The Color of Smoke (Lakatos)

I admit it; I judged this book by its cover. I had never read “an epic novel of the Roma.” The blurb said it was “the first novel in which a Gypsy himself depicts his people. .  . with complete authenticity.” I was sold. After all, we read (sometimes) in order to enter other worlds. I knew nothing of the Roma. Here, the cover said to me, is a chance to learn.

Without wasting much time, Lakatos’ work, translated by Ann Major, made me ask myself whether it was okay not to like this ‘authentic’ presentation of the Roma culture. If the way women are treated in this novel is anywhere close to accurate, then yikes.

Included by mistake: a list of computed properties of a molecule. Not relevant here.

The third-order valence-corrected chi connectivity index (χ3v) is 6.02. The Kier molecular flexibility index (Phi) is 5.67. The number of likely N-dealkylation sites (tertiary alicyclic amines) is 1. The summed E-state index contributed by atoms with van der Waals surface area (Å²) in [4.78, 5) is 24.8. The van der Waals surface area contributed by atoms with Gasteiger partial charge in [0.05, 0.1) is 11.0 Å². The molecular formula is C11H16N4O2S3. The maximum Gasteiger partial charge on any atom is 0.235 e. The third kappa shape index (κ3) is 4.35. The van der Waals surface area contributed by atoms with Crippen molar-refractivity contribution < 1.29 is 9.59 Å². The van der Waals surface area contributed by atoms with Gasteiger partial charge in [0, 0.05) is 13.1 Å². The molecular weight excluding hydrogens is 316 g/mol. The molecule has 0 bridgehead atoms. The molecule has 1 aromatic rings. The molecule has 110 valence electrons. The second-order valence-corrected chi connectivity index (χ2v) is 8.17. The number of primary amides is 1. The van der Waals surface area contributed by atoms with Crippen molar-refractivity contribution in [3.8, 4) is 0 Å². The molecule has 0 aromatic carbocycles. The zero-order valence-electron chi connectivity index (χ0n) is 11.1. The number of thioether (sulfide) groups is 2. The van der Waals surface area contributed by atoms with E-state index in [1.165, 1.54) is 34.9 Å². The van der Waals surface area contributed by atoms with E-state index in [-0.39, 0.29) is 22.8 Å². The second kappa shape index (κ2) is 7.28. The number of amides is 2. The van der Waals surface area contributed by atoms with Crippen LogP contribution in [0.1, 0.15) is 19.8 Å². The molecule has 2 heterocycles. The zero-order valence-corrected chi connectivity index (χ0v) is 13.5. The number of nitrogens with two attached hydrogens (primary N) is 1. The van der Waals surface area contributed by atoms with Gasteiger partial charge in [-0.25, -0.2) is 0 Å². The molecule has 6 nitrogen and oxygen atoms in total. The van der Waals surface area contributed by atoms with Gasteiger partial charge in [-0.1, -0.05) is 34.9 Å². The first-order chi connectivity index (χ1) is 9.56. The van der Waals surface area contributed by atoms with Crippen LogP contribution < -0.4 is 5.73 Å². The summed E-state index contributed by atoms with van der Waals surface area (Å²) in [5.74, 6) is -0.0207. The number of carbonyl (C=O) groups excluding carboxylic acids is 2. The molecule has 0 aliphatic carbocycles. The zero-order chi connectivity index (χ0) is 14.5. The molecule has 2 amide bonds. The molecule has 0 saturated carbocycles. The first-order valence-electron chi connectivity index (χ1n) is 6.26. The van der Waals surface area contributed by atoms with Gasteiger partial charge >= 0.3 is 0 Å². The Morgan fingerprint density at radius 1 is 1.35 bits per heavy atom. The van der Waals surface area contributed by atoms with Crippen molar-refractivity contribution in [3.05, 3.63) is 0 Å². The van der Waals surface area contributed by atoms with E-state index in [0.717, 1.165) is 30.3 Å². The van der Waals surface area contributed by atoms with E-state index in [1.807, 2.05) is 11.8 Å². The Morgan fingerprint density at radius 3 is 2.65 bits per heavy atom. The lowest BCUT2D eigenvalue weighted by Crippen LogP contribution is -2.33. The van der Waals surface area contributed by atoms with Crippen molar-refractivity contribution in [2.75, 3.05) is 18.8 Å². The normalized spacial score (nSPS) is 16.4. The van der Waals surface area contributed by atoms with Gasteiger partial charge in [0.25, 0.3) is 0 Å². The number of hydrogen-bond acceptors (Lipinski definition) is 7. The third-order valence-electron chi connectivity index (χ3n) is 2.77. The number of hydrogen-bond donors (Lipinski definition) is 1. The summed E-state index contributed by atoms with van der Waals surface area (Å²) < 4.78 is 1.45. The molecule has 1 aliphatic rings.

The novel, by all indications based on the life of the author himself, also raised another cliche – just because it is true doesn’t make it a good story. The novel meanders. Small things are presented as disproportionately huge, with little justification. There is a great deal of repetition and ponderous dialogue. I neither liked nor was much interested in the protagonist. I certainly never accepted his so-called wisdom.

It can be hard to tell with a translation, but there are numerous examples where Lakatos seems to reach for lofty prose and fail miserably, that I have to believe it’s his doing, not Major’s.

There are poignant moments. The ending. The love for horses. But they are too few to sustain 464 pages.